18. ^ Liebowitz, S. J.; Margolis, S. E. (April 1990). "The Fable of the Keys". Journal of Law and Economics. 30: 1–26. doi:10.1086/467198. S2CID 14262869. SSRN 1069950. we conclude that QWERTY is about as good a design as any alternative
  19. ^ David, Paul A. (5–12 September 1999). At Last, a Remedy for Chronic QWERTY-skepticism!. European Summer School in Industrial Dynamics (ESSID). l'Institute d'Etudes Scientifique de Cargèse (Corse), France.
  20. ^ Puffert, Douglas (2008-02-10). "Path Dependence". Retrieved 20 May 2010.
  21. ^ D'Souza, Raissa M.; et al. (2007). "Emergence of Tempered Preferential Attachment from Optimization". Proc. Natl. Acad. Sci. USA. 104 (15): 6112–6117. doi:10.1073/pnas.0606779104. PMC 1839059. PMID 17395721.
  22. ^ Jennen, M.; Verwijmeren, P. (2009). "Agglomeration Effects and Financial Performance". Urban Studies. 47 (12): 2683–2703. doi:10.1177/0042098010363495. S2CID 154044026. ssrn 1009226.
  23. ^ Jen Nelles, Allison Bramwell and David Wolfe (2005). Global Networks and Local Linkages: The Paradox of Cluster Development in an Open Economy (PDF). Montreal and Kingston: McGill-Queens University Press for Queen's School of Policy Studies. p. 230. ISBN 978-1-55339-047-3. Archived from the original (PDF) on 2016-06-04. Retrieved 2010-05-20.
  24. ^ Stephen E. Margolis; S. J. Liebowitz. "Path Dependence 4. Evidence for Third-Degree Path Dependence". Retrieved 20 May 2010. Our reading of the evidence is that there are as yet no proven examples of third degree path dependence in markets.
  25. ^ Vergne, J. P.; Durand, R. (2010). "The Missing Link Between the Theory and Empirics of Path Dependence: Conceptual Clarification, Testability Issue, and Methodological Implications". Journal of Management Studies. 47 (4): 736. doi:10.1111/j.1467-6486.2009.00913.x. S2CID 107050516. In particular, we suggest moving away from historical case studies of supposedly path-dependent processes to focus on more controlled research designs[,] such as simulations, experiments, and counterfactual investigation."
  26. ^ David, Paul (2005). Evolution and path dependence in economic ideas: past and present. Edward Elgar. p. 19. ISBN 978-1-84064-081-6. as generally is the case for branching processes [in Path dependence, its critics and the quest for 'historical economics']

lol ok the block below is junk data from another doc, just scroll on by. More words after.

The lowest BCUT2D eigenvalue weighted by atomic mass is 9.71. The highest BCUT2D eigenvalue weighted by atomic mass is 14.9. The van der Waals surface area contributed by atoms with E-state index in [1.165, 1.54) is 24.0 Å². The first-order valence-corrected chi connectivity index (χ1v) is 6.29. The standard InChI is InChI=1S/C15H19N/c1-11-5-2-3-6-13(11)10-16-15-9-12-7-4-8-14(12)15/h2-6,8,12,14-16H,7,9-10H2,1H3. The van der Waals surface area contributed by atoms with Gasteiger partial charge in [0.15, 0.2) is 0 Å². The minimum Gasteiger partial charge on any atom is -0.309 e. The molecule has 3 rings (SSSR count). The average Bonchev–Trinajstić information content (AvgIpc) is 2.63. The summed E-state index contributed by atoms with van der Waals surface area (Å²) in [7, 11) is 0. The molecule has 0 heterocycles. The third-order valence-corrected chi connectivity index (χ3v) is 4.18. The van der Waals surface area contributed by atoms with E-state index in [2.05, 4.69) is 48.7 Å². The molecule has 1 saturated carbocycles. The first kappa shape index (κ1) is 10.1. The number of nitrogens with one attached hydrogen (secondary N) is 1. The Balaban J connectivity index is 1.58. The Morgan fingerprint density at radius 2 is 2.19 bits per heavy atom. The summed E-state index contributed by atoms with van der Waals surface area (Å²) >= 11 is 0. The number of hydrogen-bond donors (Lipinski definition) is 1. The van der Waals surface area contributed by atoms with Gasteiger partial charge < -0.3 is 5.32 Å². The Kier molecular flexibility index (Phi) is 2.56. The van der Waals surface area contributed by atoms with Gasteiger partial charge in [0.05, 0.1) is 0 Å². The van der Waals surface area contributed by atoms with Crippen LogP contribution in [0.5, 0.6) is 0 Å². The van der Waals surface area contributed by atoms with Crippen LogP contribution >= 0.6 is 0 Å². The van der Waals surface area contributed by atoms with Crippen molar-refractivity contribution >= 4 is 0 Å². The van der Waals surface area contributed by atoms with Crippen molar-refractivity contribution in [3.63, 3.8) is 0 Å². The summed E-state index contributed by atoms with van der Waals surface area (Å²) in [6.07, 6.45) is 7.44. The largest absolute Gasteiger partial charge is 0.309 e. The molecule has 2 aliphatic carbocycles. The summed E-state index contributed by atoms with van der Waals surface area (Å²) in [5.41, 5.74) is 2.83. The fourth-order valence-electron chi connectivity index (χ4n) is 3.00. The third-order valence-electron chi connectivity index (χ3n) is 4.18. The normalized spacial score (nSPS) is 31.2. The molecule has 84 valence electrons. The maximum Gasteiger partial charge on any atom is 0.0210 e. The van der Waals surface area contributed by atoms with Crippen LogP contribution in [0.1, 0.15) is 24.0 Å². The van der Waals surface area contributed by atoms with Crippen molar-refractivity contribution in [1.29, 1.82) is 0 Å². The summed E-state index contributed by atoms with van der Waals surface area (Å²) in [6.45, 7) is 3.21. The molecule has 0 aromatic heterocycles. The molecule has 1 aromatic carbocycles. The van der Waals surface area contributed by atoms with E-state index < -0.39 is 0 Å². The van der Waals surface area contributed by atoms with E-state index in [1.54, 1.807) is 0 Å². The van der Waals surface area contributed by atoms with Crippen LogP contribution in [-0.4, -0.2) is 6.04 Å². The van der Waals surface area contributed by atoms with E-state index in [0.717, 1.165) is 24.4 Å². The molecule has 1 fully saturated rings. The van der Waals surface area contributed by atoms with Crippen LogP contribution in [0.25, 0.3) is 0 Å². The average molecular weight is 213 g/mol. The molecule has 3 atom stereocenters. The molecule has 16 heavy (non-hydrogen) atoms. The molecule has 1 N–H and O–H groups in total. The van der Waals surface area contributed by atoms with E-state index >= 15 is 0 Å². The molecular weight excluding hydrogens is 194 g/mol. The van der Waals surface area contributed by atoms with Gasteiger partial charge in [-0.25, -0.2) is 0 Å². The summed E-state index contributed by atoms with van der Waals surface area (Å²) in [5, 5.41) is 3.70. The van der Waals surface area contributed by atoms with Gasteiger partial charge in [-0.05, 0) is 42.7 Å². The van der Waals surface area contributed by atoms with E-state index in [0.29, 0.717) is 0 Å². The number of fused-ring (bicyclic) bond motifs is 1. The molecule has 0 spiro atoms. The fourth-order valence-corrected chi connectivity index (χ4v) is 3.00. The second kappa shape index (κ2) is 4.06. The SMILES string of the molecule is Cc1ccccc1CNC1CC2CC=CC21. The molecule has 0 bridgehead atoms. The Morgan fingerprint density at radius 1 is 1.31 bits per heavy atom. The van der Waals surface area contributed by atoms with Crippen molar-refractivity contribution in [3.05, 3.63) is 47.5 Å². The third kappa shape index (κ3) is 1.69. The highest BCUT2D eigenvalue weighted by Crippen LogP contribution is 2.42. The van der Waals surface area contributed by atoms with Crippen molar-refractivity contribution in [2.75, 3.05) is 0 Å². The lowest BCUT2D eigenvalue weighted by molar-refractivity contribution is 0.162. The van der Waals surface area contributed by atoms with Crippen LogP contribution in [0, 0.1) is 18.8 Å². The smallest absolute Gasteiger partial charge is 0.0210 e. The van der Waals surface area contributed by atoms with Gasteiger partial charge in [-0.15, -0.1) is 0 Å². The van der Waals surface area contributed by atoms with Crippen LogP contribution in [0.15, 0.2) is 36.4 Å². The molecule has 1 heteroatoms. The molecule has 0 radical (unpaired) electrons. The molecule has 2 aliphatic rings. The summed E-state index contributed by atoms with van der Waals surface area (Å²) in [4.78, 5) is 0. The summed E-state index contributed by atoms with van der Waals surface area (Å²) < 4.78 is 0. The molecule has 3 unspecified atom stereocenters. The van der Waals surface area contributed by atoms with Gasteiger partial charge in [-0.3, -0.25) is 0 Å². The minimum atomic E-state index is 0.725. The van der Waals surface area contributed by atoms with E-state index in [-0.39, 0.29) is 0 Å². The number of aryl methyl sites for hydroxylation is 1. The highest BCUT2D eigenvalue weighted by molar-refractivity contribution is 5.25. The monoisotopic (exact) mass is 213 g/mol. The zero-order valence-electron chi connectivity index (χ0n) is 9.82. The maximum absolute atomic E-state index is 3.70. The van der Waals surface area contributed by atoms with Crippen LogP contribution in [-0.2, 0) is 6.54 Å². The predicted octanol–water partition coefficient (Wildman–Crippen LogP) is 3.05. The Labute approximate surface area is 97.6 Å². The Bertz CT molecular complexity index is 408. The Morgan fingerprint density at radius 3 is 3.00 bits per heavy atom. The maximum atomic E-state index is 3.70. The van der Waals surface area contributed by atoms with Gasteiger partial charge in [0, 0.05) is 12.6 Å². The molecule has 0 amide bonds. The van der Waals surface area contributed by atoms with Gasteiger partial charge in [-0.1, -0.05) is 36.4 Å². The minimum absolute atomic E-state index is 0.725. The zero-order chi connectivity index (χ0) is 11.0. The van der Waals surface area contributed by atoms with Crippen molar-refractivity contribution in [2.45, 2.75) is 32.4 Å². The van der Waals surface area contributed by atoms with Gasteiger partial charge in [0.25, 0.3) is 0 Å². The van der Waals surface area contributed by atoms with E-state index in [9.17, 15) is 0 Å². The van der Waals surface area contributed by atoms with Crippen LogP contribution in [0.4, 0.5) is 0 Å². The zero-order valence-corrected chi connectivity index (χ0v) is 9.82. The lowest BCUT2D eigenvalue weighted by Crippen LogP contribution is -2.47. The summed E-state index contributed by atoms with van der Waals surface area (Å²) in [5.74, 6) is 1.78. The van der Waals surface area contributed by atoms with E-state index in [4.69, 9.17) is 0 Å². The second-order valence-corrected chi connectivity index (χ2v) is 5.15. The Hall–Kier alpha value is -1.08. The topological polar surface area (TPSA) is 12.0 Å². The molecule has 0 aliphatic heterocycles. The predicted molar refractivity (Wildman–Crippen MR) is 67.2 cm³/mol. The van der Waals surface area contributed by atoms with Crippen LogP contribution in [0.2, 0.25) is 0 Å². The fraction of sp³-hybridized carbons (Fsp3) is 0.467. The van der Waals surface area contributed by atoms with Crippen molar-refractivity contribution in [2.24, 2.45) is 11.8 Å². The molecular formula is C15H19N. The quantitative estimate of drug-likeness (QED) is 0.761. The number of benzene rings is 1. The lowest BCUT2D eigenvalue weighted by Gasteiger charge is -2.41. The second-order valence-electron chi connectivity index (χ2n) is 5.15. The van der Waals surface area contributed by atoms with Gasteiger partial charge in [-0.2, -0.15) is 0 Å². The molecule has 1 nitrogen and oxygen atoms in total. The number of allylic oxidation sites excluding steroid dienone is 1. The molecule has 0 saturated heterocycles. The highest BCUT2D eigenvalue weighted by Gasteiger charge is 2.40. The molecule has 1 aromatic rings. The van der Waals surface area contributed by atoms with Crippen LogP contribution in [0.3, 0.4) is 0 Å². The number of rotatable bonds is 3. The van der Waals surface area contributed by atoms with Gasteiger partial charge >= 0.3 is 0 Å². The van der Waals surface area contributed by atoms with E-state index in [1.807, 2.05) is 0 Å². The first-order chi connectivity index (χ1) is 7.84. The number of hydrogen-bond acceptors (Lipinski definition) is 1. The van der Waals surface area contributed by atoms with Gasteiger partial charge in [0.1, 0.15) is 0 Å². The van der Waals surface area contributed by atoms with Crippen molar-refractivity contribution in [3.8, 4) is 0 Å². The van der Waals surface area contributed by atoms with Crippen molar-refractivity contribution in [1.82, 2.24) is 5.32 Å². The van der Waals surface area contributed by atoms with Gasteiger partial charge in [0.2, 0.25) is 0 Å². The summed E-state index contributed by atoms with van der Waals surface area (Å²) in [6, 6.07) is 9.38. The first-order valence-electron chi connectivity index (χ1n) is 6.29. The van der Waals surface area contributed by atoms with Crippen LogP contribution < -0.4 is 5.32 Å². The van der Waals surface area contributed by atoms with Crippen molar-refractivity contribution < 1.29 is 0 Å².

27. ^ Puffert, Douglas. "Path Dependence". eh.net Encyclopedia.
  28. ^ Page, Scott E. (2006-01-26). "Path Dependence" (PDF). Quarterly Journal of Political Science. 1 (1): 87–115. doi:10.1561/100.00000006. Archived from the original (PDF) on 2016-06-29.
  29. ^ Hogan, John (2019). "The Critical Juncture Concept's Evolving Capacity to Explain Policy Change". European Policy Analysis. 5 (2): 170–189. doi:10.1002/epa2.1057. ISSN 2380-6567.
  30. ^ Thelen, Kathleen (1999). "Historical Institutionalism in Comparative Politics". Annual Review of Political Science. 2 (1): 369–404. doi:10.1146/annurev.polisci.2.1.369. ISSN 1094-2939.
  31. ^ Egidi, Massimo; Narduzzo, Alessandro (October 1997). "The emergence of path-dependent behaviors in cooperative contexts". International Journal of Industrial Organization. 15 (6): 677–709. doi:10.1016/S0167-7187(97)00007-6. [Some test subjects] adopted a strategy once and for all[,] and insisted on using it[,] even when the configurations could not be efficiently played with the strategy adopted.
  32. ^ Marquis, Christopher; Tilcsik, András (2013). "Imprinting: Toward A Multilevel Theory". Academy of Management Annals: 193–243. SSRN 2198954.
  33. ^ Tekwa, Edward W.; Fenichel, Eli P.; Levin, Simon A.; Pinsky, Malin L. (2019-01-08). "Path-dependent institutions drive alternative stable states in conservation". Proceedings of the National Academy of Sciences. 116 (2): 689–694. doi:10.1073/pnas.1806852116. ISSN 0027-8424. PMC 6329967. PMID 30567975.
  34. ^ Bryant, Robert L. (2006). "Geometry of manifolds with special holonomy: '100 years of holonomy'". 150 years of mathematics at Washington University in St. Louis. Contemporary Mathematics. 395. Providence, RI: American Mathematical Society. pp. 29–38. doi:10.1090/conm/395/07414. MR 2206889.

References[edit]